sam at samwhited.com
Thu Jun 25 14:01:14 UTC 2015
On Thu, Jun 25, 2015 at 3:27 AM, Kevin Smith <kevin.smith at isode.com> wrote:
> Can people share their thoughts on usecases for semi-anon, please? It’s not entirely clear to me what these are (users who want anonymity seem to already be using throw-away JIDs to achieve that, instead of relying on MUC configuration).
It's not clear to me that there are *any* use cases. Maintaining two
methods of having 1:1 conversations (normal 1:1's, and the anon-MUC
version of 1:1's) just makes everything more complicated for no real
> There seems to be some significant merit in having MUCs always be non-anonymous in MUC2, to solve some of the addressing messes we’ve found ourselves in.
Agreed; MUC2 should absolutely remove the semi-anon capabilities. This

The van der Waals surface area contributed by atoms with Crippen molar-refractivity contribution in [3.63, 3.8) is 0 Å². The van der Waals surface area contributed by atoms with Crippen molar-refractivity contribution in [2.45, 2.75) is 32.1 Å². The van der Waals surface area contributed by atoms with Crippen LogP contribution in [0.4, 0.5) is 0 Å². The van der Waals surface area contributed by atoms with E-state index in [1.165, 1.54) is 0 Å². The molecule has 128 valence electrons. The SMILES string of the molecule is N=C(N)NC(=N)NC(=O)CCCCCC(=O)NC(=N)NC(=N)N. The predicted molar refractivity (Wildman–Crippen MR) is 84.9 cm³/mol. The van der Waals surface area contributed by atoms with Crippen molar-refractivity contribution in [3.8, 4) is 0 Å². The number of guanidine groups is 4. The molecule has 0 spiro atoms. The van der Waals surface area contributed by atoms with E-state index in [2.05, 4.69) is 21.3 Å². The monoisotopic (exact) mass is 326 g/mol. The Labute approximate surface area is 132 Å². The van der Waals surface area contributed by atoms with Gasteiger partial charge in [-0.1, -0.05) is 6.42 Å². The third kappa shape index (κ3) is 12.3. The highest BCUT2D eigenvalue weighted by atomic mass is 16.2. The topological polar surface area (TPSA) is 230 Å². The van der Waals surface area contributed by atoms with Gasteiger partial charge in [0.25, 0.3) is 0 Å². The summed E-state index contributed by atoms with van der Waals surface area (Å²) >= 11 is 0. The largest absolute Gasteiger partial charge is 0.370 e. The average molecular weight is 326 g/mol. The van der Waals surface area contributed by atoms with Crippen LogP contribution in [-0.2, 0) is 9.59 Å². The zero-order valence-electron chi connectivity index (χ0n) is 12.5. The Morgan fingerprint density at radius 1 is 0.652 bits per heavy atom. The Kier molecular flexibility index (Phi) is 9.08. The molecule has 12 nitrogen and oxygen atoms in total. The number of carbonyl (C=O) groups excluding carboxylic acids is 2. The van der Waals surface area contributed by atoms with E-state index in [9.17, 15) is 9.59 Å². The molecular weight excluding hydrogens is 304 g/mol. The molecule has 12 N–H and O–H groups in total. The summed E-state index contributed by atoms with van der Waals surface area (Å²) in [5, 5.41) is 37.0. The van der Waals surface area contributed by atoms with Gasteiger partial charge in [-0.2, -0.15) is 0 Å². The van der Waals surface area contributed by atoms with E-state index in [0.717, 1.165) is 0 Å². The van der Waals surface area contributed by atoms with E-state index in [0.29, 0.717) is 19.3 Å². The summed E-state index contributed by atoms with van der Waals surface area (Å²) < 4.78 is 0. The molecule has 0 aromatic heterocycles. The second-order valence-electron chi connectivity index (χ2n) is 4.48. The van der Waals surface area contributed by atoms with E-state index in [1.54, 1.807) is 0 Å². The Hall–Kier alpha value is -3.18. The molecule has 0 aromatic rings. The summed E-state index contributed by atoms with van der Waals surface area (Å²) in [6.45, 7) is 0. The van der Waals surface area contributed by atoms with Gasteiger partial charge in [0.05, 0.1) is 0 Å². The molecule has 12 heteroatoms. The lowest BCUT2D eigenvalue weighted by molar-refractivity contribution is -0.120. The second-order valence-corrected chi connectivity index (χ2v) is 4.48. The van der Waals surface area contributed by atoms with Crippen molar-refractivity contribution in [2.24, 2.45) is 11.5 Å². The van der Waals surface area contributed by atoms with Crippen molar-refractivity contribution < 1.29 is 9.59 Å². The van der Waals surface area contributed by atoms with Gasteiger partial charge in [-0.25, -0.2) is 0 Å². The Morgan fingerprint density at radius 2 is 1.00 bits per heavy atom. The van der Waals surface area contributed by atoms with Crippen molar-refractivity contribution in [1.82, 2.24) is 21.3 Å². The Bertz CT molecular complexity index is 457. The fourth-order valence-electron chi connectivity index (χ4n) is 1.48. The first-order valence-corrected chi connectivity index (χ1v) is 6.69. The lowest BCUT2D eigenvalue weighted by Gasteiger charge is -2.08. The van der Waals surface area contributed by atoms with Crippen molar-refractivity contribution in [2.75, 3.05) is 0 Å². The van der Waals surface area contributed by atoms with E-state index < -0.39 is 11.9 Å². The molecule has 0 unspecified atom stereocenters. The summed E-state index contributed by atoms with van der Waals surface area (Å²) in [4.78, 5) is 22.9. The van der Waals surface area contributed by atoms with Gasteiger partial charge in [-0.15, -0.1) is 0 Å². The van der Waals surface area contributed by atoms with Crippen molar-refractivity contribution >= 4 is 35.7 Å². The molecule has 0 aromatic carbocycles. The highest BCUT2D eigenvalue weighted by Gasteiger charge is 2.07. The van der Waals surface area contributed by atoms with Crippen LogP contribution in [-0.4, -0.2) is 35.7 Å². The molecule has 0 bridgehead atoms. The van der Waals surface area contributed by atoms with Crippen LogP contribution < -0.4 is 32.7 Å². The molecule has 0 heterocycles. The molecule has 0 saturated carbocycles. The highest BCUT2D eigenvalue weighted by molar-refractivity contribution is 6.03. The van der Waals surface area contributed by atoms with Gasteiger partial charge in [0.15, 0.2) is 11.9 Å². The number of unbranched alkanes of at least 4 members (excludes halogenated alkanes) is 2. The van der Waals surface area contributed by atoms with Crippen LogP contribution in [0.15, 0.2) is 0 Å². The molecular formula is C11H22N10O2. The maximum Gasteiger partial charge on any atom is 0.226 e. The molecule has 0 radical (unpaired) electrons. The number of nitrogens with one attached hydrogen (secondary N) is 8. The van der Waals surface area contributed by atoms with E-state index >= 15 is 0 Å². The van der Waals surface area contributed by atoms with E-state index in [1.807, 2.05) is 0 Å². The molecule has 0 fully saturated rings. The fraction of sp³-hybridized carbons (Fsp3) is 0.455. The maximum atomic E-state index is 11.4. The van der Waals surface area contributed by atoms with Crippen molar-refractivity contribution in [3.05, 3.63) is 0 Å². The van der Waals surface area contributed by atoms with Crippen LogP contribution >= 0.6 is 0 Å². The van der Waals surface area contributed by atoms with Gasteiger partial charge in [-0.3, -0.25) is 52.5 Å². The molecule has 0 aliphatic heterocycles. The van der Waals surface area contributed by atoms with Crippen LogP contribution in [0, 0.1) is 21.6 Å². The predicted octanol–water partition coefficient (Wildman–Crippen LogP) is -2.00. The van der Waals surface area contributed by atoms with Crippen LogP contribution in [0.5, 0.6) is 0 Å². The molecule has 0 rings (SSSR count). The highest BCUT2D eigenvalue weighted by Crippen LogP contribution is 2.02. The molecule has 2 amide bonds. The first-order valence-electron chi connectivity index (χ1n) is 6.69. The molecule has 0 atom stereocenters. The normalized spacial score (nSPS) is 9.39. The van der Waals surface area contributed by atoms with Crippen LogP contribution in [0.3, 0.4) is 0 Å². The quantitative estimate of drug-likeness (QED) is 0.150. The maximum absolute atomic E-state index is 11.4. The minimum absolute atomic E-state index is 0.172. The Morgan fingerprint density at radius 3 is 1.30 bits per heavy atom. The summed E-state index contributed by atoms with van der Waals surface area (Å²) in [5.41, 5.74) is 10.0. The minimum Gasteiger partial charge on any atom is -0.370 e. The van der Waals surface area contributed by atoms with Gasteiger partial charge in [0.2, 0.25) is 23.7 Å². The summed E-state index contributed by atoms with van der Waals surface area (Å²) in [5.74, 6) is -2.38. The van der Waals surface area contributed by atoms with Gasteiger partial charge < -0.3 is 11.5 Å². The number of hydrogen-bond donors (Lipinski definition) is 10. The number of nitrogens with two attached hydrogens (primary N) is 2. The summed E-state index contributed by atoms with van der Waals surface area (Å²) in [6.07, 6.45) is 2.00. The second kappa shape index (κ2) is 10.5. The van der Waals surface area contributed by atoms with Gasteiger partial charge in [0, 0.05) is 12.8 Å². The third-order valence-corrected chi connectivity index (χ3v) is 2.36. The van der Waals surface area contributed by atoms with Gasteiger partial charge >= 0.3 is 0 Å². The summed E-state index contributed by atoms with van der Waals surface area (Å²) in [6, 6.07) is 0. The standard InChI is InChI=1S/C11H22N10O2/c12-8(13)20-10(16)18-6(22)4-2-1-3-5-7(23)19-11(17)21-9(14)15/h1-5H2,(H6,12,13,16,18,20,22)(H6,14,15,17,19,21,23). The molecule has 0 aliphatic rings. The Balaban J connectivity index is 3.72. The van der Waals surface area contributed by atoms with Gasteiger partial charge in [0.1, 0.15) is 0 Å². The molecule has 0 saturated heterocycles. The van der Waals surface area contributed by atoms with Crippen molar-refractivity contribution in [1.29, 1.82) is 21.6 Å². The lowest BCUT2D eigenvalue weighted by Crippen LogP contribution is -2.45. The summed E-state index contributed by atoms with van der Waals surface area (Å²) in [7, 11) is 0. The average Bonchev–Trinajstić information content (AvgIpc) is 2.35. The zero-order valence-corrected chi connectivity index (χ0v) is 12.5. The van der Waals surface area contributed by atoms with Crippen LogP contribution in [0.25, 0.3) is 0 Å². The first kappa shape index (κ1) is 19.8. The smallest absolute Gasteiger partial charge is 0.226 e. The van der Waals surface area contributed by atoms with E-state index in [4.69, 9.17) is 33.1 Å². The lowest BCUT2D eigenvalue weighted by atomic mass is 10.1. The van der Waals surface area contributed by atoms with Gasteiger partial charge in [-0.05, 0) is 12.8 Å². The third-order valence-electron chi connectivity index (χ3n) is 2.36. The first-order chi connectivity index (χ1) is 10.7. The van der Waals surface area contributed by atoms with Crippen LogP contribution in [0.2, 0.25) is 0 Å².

will ensure that the MUC2 specification is kept clean and simple. If a
user wants to keep their JID private (for some reason), joining an
"anonymous" MUC is not the way to do it anyways (since admins can
still see it, and/or the server admin could always make the MUC public
and you probably wouldn't even notice), so (as you said) people are
going to end up using burner JID's anyways.
Having them always be non-private also serves the added benefit of
providing some sort of assurance that you're actually talking to the
same person two days in a row (eg. Alice talks to Bob on day 1, the
next day she talks to Bob but it's someone else who claimed the same
nick... now she can verify that the JID is the same, so it's at least
someone with access to Bob's account). Of course, this can already be
better achieved with PGP, but let's be honest, that never works (going
slightly OT with that line of reasoning though).
I'm very much hoping that MUC2 will be one of the hot topics at the
North American Summit this October.
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